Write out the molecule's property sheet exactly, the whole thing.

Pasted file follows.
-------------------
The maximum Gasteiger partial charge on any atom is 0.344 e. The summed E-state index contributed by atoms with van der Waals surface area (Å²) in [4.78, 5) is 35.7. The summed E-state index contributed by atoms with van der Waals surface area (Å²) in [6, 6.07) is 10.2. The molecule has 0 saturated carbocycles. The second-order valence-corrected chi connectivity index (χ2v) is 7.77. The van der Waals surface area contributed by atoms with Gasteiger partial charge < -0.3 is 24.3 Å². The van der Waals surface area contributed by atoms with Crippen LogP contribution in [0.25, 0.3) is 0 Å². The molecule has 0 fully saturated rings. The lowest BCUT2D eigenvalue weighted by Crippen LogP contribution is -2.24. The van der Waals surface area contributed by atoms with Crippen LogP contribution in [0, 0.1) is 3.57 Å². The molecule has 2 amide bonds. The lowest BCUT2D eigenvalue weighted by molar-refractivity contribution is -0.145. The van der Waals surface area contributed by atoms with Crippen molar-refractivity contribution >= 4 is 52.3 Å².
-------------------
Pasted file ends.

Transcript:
The maximum Gasteiger partial charge on any atom is 0.344 e. The summed E-state index contributed by atoms with van der Waals surface area (Å²) in [4.78, 5) is 35.7. The summed E-state index contributed by atoms with van der Waals surface area (Å²) in [6, 6.07) is 10.2. The molecule has 0 saturated carbocycles. The second-order valence-corrected chi connectivity index (χ2v) is 7.77. The van der Waals surface area contributed by atoms with Gasteiger partial charge < -0.3 is 24.3 Å². The van der Waals surface area contributed by atoms with Crippen LogP contribution in [0.25, 0.3) is 0 Å². The molecule has 0 fully saturated rings. The lowest BCUT2D eigenvalue weighted by Crippen LogP contribution is -2.24. The van der Waals surface area contributed by atoms with Crippen LogP contribution in [0, 0.1) is 3.57 Å². The molecule has 2 amide bonds. The lowest BCUT2D eigenvalue weighted by molar-refractivity contribution is -0.145. The van der Waals surface area contributed by atoms with Crippen molar-refractivity contribution >= 4 is 52.3 Å².